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WH Adviser to CNN: Big Broadcast Networks Just Not That Important Anymore

When President Barack Obama makes his speech to the nation tonight announcing his executive action on immigration, Americans will be able to watch it on cable news, as well as the Spanish-language channels Univision and Telemundo, but it will not be shown on the major broadcast networks — ABC, CBS, NBC and Fox.

As CNN’s Brian Stelter reported this week, the White House “put out feelers” to see whether the big networks would be willing to disrupt their regular programming, during November sweeps, to carry the president’s address. But after receiving a lukewarm response, they decided not to formally request the time on those stations.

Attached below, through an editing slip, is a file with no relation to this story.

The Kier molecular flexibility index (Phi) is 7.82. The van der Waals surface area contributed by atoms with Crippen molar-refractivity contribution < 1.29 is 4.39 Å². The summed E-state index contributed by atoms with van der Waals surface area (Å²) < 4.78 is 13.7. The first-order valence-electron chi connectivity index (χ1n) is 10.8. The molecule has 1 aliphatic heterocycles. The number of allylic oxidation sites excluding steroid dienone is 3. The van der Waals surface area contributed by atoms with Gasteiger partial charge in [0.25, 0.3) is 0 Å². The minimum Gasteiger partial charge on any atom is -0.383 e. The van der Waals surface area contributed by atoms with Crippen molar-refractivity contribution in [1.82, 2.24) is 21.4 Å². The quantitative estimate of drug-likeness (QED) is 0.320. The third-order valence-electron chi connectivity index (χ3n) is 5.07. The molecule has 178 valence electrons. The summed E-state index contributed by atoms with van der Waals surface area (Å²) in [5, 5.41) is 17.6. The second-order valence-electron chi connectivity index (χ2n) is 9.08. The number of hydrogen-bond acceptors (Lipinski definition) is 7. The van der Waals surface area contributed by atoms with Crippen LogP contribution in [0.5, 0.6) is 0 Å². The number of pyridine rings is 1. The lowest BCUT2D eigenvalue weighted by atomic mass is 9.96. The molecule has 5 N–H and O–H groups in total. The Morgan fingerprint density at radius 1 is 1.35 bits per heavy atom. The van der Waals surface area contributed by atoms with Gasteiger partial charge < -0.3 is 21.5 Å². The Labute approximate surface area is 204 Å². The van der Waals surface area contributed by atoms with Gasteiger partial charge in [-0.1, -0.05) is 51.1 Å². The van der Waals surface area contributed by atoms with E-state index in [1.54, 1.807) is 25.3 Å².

So, when White House Senior Adviser Dan Pfeiffer appeared on CNN Thursday evening, Wolf Blitzer asked him how he felt about the apparent “snub.”

“It’s important to understand, this is 2014, you have to take a different approach to communications,” Pfeiffer said, after thanking CNN for covering the speech. Instead of focusing on network TV, he said the White House chose the time assuming that many people would watch on their “smartphones, laptops and tablets.”

Asked if that means he doesn’t “really care” if ABC, CBS, NBC and Fox carry the speech, Pfeiffer said, “the more the merrier” but added, “we have a lot of ways to get our message out.” He noted that the preview video Obama posted on Facebook this week has been seen by about 3.5 million people so far.

Finally, as for Univision delaying the start of its Latin Grammys to show Obama’s speech to its larger Latino audience, Pfeiffer would only say it was a “happy coincidence.”

Watch video below, via CNN:

[Photo via screengrab]

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